During my presentation, I flagged some of the potential challenges with respect to the Rules, but also the potential advantages. Inevitably, the issue of consent to arbitration will be challenging for disputes not arising out of an existing contract containing an agreement to arbitrate. In such a scenario, there would need to be a voluntary submission to the arbitral process after the harm or event in question has occurred, which may in practice be difficult to achieve. While the Elements Paper suggests that commercial contracts could specifically identify classes of victims that could initiate or participate in future arbitrations as “third-party beneficiaries“, it is, however, likely to be challenging in practice to provide for such beneficiaries in commercial contracts. There is also the question of what norms or laws would be applied by the arbitral tribunal? Should they include “soft law” such as the United Nations Guiding Principles on Business and Human Rights (UNGPs)? What should happen in the event of a conflict between the applicable law and international human rights law?

The issue of transparency is also of major importance in BHR arbitration. Traditionally, arbitration proceedings are confidential. Still, should transparency be a guiding principle and a default rule of BHR arbitration proceedings, or should it be left to party autonomy (as it is the case in the ICSID Rules)? More fundamentally, is a private forum like arbitration appropriate for resolving human rights disputes?

The supporters of the proposal point to the greater neutrality and impartiality offered by arbitration, which may be welcomed in politically or emotionally charged disputes, and to the possibility of modifying the process to make it more transparent and public.

Conversely, the Rules could be a means to improve access to remedy for victims of human rights under Pillar 3 of the UNGPs, which provides that

“As part of their duty to protect against business-related human rights abuse, States must take appropriate steps to ensure, through judicial, administrative, legislative or other appropriate means, that when such abuses occur within their territory and/or jurisdiction those affected have access to effective remedy”.

Businesses may also be more willing to engage with a dispute resolution process they are familiar with and may feel like they have more control over. Further, the flipside of the challenge of identifying what law/rights and obligations would apply is that this may force the clarification and development of enforceable BHR norms against which business conduct can be measured with a greater degree of certainty.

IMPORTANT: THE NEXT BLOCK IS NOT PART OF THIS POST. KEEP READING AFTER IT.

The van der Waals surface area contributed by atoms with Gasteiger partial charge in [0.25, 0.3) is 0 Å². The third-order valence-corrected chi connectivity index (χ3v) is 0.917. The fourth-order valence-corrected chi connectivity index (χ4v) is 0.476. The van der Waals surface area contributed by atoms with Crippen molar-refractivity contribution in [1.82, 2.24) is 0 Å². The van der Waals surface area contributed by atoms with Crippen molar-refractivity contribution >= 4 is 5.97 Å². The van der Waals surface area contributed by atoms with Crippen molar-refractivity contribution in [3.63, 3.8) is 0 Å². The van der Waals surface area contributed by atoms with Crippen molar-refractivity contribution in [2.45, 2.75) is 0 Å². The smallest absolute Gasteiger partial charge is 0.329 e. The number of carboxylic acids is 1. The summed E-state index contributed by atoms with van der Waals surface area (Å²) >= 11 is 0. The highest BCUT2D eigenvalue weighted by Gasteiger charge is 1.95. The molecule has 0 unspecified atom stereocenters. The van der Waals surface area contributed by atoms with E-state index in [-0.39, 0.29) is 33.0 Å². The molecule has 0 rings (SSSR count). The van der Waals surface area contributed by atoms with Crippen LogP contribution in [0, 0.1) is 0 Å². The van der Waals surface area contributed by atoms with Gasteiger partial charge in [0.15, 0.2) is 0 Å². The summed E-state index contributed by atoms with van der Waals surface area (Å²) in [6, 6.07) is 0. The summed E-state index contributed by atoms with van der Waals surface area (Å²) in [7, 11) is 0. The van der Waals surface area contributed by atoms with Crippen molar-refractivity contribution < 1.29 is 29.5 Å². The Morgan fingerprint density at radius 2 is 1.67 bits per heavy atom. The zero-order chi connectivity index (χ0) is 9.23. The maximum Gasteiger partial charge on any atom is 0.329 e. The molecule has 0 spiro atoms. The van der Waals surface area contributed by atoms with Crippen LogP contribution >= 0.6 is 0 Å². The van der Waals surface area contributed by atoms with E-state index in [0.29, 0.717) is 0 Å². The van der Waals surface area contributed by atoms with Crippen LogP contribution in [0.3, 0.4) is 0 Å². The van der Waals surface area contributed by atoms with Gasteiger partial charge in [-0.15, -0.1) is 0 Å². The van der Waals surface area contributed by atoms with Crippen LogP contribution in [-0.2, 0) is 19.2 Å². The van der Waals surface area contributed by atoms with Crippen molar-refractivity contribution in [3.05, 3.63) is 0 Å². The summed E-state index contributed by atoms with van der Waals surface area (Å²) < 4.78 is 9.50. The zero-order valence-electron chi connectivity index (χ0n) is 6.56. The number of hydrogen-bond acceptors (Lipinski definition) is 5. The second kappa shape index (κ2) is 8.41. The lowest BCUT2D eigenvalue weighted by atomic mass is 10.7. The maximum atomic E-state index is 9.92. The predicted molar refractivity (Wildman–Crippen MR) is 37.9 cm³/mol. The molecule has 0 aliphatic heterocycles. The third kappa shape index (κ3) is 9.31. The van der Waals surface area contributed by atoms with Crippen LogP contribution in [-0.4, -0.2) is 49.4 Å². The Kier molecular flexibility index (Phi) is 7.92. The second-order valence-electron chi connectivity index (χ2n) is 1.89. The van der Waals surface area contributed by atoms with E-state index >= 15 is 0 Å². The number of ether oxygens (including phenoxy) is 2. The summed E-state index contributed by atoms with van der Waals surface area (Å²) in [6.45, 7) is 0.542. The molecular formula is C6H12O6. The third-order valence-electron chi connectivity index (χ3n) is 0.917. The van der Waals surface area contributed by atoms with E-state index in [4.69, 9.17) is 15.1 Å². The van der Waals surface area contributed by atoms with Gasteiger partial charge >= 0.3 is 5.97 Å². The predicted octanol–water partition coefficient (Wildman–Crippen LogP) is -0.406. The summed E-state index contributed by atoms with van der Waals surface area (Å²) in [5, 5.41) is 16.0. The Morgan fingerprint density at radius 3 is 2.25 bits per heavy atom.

In conclusion, while we are a long way off from establishing specific arbitration rules for BHR disputes, there was already precedent for the use of arbitration to resolve human rights disputes. The Accord on Fire and Building Safety in Bangladesh (“Accord”) was a legally binding agreement signed in 2013 between global brands and retailers and trade unions in the aftermath of the Rana Plaza building collapse that led to many deaths and injuries. The Accord committed the signatory companies to ensuring a safe working environment in the Bangladeshi textile industry, including independent inspection programs, health & safety committees, and training. The dispute resolution clause in the Accord provided for arbitration. The first two cases under the Bangladesh Accord were filed in July and October 2016 by two Swiss-based non-governmental labour groups against two global brands (also signatories). The labour groups argued, inter alia, that the brands did not require its factories to remedy hazards in a timely manner—leaving thousands of workers in dangerous conditions. The labour group also charged that the brands did not ensure that it was financially feasible for its factories to fix ongoing safety issues, as required by the Accord. The cases settled but offer an interesting case study for how business and human rights arbitrations may work in practice.